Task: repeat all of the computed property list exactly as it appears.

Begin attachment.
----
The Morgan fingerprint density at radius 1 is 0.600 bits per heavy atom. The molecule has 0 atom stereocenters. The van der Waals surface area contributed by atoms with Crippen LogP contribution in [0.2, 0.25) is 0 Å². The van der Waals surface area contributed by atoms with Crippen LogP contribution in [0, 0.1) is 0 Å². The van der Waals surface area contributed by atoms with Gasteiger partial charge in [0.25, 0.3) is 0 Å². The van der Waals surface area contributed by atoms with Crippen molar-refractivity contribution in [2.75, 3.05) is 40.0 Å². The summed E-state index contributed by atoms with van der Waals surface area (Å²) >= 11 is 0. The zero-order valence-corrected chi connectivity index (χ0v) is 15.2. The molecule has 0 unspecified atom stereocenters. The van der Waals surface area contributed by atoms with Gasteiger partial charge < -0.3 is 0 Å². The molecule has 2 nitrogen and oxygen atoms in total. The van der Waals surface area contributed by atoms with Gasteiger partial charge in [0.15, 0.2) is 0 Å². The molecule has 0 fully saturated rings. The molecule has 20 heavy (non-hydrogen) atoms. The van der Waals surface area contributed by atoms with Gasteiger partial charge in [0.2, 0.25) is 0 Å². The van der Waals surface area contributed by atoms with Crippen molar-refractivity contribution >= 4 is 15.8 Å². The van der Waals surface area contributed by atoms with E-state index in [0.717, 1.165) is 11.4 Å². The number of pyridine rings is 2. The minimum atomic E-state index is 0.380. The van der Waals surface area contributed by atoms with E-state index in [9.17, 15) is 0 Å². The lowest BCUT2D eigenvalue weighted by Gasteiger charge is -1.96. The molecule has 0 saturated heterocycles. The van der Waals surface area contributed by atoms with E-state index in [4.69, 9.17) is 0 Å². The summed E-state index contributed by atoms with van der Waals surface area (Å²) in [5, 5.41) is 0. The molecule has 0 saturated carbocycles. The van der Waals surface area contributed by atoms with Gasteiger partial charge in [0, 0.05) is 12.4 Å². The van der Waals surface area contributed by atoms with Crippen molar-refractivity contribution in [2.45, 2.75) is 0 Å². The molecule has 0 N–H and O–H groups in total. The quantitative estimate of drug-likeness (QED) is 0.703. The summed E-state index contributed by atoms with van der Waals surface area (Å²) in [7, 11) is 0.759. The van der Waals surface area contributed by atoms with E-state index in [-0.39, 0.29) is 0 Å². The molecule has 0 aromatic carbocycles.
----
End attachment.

The Morgan fingerprint density at radius 1 is 0.600 bits per heavy atom. The molecule has 0 atom stereocenters. The van der Waals surface area contributed by atoms with Crippen LogP contribution in [0.2, 0.25) is 0 Å². The van der Waals surface area contributed by atoms with Crippen LogP contribution in [0, 0.1) is 0 Å². The van der Waals surface area contributed by atoms with Gasteiger partial charge in [0.25, 0.3) is 0 Å². The van der Waals surface area contributed by atoms with Crippen molar-refractivity contribution in [2.75, 3.05) is 40.0 Å². The summed E-state index contributed by atoms with van der Waals surface area (Å²) >= 11 is 0. The zero-order valence-corrected chi connectivity index (χ0v) is 15.2. The molecule has 0 unspecified atom stereocenters. The van der Waals surface area contributed by atoms with Gasteiger partial charge < -0.3 is 0 Å². The molecule has 2 nitrogen and oxygen atoms in total. The van der Waals surface area contributed by atoms with Gasteiger partial charge in [0.15, 0.2) is 0 Å². The molecule has 0 fully saturated rings. The molecule has 20 heavy (non-hydrogen) atoms. The van der Waals surface area contributed by atoms with Gasteiger partial charge in [0.2, 0.25) is 0 Å². The van der Waals surface area contributed by atoms with Crippen molar-refractivity contribution >= 4 is 15.8 Å². The van der Waals surface area contributed by atoms with E-state index in [0.717, 1.165) is 11.4 Å². The number of pyridine rings is 2. The minimum atomic E-state index is 0.380. The van der Waals surface area contributed by atoms with E-state index in [9.17, 15) is 0 Å². The lowest BCUT2D eigenvalue weighted by Gasteiger charge is -1.96. The molecule has 0 saturated heterocycles. The van der Waals surface area contributed by atoms with E-state index in [4.69, 9.17) is 0 Å². The summed E-state index contributed by atoms with van der Waals surface area (Å²) in [5, 5.41) is 0. The molecule has 0 saturated carbocycles. The van der Waals surface area contributed by atoms with Gasteiger partial charge in [0, 0.05) is 12.4 Å². The van der Waals surface area contributed by atoms with Crippen molar-refractivity contribution in [2.45, 2.75) is 0 Å². The molecule has 0 N–H and O–H groups in total. The quantitative estimate of drug-likeness (QED) is 0.703. The summed E-state index contributed by atoms with van der Waals surface area (Å²) in [7, 11) is 0.759. The van der Waals surface area contributed by atoms with E-state index in [-0.39, 0.29) is 0 Å². The molecule has 0 aromatic carbocycles.